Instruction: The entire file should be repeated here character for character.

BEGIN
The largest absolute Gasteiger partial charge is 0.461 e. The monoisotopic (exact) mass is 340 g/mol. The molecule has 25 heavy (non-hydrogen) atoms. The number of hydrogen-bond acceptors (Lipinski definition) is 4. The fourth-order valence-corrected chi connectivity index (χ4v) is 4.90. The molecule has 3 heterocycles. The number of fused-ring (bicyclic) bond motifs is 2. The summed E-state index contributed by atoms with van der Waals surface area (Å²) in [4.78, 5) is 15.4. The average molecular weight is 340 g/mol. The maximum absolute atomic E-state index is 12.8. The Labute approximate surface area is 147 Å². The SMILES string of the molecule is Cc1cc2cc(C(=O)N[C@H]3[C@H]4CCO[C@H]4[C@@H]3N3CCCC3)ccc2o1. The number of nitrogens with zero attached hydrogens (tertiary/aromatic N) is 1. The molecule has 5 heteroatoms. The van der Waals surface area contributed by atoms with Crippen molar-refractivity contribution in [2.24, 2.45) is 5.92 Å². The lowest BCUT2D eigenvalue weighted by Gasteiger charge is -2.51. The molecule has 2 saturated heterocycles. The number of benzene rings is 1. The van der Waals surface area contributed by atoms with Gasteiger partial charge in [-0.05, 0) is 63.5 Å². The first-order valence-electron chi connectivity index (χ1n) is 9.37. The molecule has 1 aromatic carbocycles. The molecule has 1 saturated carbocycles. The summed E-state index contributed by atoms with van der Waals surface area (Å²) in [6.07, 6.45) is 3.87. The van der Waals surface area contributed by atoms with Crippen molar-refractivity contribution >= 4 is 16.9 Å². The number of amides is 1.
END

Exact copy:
The largest absolute Gasteiger partial charge is 0.461 e. The monoisotopic (exact) mass is 340 g/mol. The molecule has 25 heavy (non-hydrogen) atoms. The number of hydrogen-bond acceptors (Lipinski definition) is 4. The fourth-order valence-corrected chi connectivity index (χ4v) is 4.90. The molecule has 3 heterocycles. The number of fused-ring (bicyclic) bond motifs is 2. The summed E-state index contributed by atoms with van der Waals surface area (Å²) in [4.78, 5) is 15.4. The average molecular weight is 340 g/mol. The maximum absolute atomic E-state index is 12.8. The Labute approximate surface area is 147 Å². The SMILES string of the molecule is Cc1cc2cc(C(=O)N[C@H]3[C@H]4CCO[C@H]4[C@@H]3N3CCCC3)ccc2o1. The number of nitrogens with zero attached hydrogens (tertiary/aromatic N) is 1. The molecule has 5 heteroatoms. The van der Waals surface area contributed by atoms with Crippen molar-refractivity contribution in [2.24, 2.45) is 5.92 Å². The lowest BCUT2D eigenvalue weighted by Gasteiger charge is -2.51. The molecule has 2 saturated heterocycles. The number of benzene rings is 1. The van der Waals surface area contributed by atoms with Gasteiger partial charge in [-0.05, 0) is 63.5 Å². The first-order valence-electron chi connectivity index (χ1n) is 9.37. The molecule has 1 aromatic carbocycles. The molecule has 1 saturated carbocycles. The summed E-state index contributed by atoms with van der Waals surface area (Å²) in [6.07, 6.45) is 3.87. The van der Waals surface area contributed by atoms with Crippen molar-refractivity contribution >= 4 is 16.9 Å². The number of amides is 1.